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Journalist demands apology from Police Chief, compensation

Journalist demands apology from Police Chief, compensation

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The journalist who was detained by police as he took photographs at the scene of a fire late last month has demanded an apology from the Commissioner of Police (COP) and compensation “for the violation of his legal and constitutional rights.”{{more}}

At press time, Attorney General Judith Jones-Morgan confirmed to SEARCHLIGHT that she had received a letter from Grant Connell, attorney for journalist Jeffrey Trotman, but was still in the process of receiving all the relevant information before making a recommendation on the issue.

“I am working assiduously on it,” she said.

The letter dated January 8, 2009, was also copied to Prime Minister Dr Ralph Gonsalves and COP Miller.

“…Such action by the police is very unbecoming and contrary to the mission statement of an institution which prides itself with protecting the life and property of the people of St Vincent and the Grenadines, through effective law enforcement,” the letter states.

“This approach by the police of late, to law abiding citizens such as my client, could undoubtedly have serious ramifications if not addressed with some degree of urgency,” Connell further writes.

Connell said that the compensation being demanded by Trotman should “reflect the humiliation, embarrassment and blatant disregard by the police for Mr. Trotman’s right as a Vincentian in this democratic state of ours.”

Meanwhile, Prime Minister Dr Ralph Gonsalves addressed the issue when questioned by SEARCHLIGHT following his address to the nation last Monday, January 12.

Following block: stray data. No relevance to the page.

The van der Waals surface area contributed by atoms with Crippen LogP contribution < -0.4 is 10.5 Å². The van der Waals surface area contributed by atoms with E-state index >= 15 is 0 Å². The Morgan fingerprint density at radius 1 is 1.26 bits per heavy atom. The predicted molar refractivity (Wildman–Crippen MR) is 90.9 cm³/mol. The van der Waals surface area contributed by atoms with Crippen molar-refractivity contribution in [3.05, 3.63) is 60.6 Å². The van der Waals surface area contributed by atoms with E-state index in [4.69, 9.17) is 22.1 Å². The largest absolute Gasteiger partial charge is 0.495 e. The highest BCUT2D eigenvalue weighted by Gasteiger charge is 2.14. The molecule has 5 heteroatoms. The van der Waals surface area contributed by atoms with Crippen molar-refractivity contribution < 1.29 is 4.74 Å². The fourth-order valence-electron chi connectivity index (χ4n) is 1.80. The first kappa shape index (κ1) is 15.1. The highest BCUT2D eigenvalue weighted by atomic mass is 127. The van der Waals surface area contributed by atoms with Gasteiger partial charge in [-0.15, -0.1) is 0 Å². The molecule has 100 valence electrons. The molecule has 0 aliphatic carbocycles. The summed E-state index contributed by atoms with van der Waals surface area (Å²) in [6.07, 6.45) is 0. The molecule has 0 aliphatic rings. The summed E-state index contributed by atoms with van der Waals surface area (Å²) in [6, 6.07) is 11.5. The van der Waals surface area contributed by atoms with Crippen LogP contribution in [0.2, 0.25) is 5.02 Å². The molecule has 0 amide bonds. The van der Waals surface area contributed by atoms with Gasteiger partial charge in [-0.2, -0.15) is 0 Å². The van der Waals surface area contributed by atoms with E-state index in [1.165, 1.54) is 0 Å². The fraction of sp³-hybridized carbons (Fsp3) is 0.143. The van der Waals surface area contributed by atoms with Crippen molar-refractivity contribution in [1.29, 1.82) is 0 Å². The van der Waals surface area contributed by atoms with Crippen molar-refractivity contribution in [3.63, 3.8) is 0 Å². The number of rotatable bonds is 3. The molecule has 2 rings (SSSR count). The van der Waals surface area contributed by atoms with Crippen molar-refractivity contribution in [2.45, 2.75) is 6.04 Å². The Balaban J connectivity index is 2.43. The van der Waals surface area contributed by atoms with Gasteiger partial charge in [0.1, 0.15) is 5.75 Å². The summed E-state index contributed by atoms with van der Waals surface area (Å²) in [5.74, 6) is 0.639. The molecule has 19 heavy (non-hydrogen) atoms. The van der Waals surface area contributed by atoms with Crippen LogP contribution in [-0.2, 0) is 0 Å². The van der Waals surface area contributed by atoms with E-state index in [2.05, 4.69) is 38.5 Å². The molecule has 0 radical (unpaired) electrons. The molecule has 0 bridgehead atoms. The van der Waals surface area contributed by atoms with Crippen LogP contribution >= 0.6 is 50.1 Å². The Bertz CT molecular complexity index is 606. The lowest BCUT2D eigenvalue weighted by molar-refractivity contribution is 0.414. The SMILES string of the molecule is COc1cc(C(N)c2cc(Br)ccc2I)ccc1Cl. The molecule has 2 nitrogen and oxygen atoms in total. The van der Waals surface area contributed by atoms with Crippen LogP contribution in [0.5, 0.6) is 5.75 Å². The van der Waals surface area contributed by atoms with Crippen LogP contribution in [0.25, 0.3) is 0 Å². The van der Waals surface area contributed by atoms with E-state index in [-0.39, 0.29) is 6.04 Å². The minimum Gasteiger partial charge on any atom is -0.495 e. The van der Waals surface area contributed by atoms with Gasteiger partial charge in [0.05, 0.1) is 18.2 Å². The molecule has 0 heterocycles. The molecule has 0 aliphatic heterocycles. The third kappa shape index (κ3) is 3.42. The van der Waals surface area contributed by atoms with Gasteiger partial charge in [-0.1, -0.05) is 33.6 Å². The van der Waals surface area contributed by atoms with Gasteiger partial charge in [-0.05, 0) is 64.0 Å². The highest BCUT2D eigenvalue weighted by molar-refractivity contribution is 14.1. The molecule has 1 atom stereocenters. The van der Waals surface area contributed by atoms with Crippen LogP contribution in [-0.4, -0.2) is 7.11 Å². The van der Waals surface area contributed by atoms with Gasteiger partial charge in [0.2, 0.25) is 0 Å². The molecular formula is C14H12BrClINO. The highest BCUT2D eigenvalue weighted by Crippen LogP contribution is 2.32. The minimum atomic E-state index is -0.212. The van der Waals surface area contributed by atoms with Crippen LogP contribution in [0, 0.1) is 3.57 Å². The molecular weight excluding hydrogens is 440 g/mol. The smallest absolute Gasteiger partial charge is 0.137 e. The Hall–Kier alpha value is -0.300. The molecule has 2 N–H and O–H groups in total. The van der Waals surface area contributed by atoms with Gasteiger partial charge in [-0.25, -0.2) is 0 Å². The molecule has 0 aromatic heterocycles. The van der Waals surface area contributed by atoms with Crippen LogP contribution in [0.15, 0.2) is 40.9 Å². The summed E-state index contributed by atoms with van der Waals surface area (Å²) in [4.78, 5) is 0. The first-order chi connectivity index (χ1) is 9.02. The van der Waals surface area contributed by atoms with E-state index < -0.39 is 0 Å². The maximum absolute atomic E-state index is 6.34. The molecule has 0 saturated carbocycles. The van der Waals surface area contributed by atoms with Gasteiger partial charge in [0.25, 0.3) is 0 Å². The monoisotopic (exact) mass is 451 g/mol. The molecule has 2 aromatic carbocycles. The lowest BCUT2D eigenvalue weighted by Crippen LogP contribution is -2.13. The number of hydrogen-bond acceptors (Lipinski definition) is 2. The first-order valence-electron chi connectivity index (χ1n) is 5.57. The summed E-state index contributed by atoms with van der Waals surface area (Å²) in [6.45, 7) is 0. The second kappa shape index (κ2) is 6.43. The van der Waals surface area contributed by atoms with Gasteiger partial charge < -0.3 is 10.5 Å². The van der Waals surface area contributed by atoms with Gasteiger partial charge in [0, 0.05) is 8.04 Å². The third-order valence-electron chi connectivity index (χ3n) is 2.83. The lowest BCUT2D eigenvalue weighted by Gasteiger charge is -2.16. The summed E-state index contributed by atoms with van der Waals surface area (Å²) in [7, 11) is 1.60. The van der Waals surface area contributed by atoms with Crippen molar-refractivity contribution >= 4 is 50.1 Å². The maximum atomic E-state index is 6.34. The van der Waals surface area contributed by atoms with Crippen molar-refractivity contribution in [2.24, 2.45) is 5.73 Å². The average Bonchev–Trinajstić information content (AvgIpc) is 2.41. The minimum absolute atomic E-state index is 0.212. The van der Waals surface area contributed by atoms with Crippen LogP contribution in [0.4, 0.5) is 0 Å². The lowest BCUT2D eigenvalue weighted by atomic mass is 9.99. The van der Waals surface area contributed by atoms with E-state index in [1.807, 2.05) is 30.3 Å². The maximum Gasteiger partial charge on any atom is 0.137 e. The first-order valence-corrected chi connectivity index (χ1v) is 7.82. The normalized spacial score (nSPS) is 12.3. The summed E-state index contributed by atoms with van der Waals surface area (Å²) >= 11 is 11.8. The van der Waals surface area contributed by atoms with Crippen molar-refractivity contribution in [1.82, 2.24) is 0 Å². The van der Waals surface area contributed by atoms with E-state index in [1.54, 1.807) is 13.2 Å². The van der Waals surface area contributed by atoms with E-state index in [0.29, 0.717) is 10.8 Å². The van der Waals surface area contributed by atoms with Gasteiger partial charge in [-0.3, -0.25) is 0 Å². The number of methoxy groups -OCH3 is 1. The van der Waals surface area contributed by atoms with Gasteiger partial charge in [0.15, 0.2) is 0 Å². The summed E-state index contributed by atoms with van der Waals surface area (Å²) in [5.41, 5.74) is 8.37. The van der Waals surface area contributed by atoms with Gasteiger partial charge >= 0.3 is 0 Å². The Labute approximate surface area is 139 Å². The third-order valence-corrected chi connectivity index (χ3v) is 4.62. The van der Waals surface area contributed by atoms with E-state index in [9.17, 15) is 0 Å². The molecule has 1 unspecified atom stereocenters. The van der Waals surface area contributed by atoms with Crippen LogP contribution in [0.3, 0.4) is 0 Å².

He said that after speaking to Trotman and hearing his version of the encounter, he told Trotman, “If I were you, I would put the government in court.”

“This (his advice to Trotman) is a clear indication that I will not approve of that sort of response (by the police), Dr Gonsalves said.

The Prime Minister also reiterated what former Attorney General Parnell Campbell made clear in a recent television programme, that is, “There is no law against anybody taking a photograph in a public place.”

While on one hand the Prime Minister, who is also Minister with responsibility for the police, referred to Superintendent of Police, Rouzendal “Bouncer” Francis, the officer at the centre of the incident, as a good and reasonable policeman, he, however, suggested that he

couldn’t fathom what could have happened on the scene of the fire that could “justify holding somebody, a journalist in a detention for five to six hours.”

“I expect that the outcome of this will be for the good of all,” the Prime Minister said.

He also clarified any misunderstanding that may have arisen from his call for cooperation with the police, and his insistence that the majority of the police officers are good officers.

Dr Gonsalves said that the excesses engaged in by some officers must be curbed but called for any criticism of the law men to be balanced. (KJ)

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